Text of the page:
The Mill that Moved

July 13th 2018 by Chris Viney

Since starting at the archive five weeks ago, I have gained a real appreciation for the complexity and skill required to run and maintain these fabulous mills and their machinery. One story I discovered this week demonstrates the time and effort that volunteers and millwrights have dedicated to keep these unique parts of our heritage standing.
Poster Image

Lowfield Heath Post mill, owned by James Constable, was built in the early 18th Century and first appeared on Rocques’ map of Surrey in 1762. The mill was in operation until the 1880s, after which it fell into a state of disrepair; but unlike so many of the mills which have been allowed to completely disintegrate, Lowfield Heath Mill’s story does not stop there.

 

In the 1960s, the local councils conducted emergency repair on the mill which stabilised it for a short time, but by the 1980s it was under significant threat once more from redevelopment works in the Lowfield Heath area. In response to the threat, the Lowfield Heath Windmill Trust (LHWT) was set up in 1986 by a group of enterprising individuals, with the aim of moving the mill out of harm’s way.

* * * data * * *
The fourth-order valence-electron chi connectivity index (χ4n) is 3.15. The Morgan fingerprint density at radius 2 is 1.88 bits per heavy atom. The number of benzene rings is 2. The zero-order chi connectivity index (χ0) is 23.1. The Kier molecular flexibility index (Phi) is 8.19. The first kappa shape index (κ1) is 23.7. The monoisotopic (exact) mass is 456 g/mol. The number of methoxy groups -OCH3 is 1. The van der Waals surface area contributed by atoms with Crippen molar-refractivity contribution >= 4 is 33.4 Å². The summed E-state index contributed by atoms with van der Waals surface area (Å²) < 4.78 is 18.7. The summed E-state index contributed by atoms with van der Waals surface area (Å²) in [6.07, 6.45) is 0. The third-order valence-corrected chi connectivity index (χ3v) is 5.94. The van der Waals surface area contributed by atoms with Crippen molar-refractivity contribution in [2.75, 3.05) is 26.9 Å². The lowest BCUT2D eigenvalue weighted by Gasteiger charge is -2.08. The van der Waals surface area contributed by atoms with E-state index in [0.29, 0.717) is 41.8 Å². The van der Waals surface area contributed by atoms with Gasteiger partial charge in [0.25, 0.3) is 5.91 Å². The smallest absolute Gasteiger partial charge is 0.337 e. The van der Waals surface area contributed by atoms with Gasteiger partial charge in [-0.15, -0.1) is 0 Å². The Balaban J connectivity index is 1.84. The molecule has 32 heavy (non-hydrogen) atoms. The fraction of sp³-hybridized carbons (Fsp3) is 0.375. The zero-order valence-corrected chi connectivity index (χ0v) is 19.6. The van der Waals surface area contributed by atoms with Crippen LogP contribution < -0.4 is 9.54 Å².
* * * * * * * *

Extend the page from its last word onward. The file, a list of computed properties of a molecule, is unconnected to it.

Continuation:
Moving mills had been done before: there are 18th Century stories of moving a mill with a team of oxen, and in the 1970s Lurgashall watermill was dismantled stone by stone and rebuilt at the Weald and Downland Museum. It is undoubtedly a huge undertaking, however; and whereas the Lowfield Heath mill project started off as a race against time, it turned steadily into a five-year battle. A complication occurred early on when county boundaries were changed, meaning that even before they started, the mill originally from Surrey was now in Sussex. This forced LHWT to begin the process of planning applications all over again.

 

Once permission had finally been granted, the search for a suitable location was underway. This map shows the chosen location next to Gatwick Zoo near on the outskirts of the village of Charlwood, 2.5 miles away from its original location. A fundraising plan with a rough quote of £65,000 was created, and by 1987, £50,000 had been raised and the dismantling work began in July of that year. The process to dismantle the building and move the heavy machinery was a complex one, but with the help of numerous volunteers they swiftly made progress. The roundhouse beneath the main structure was taken apart brick by brick, with each of the 10,000 bricks requiring painstaking methodical cleaning!  The mill was reopened by Princess Alexandra in April 1990, but another few years of hard work was required until it was fully functioning.

 

In 1998, thirteen years after the project had started, Lowfield Heath mill was at last running again for the first time since the 19th Century. Conservation continues to this day: new sails were fitted in 2011, and the mill continues to thrive in its new location. This magnificent mill, which moved from Surrey to Sussex, Lowfield Heath to Charlwood, is a testimony to the fabulous people who work to preserve and protect these incredible buildings and the stories they hold.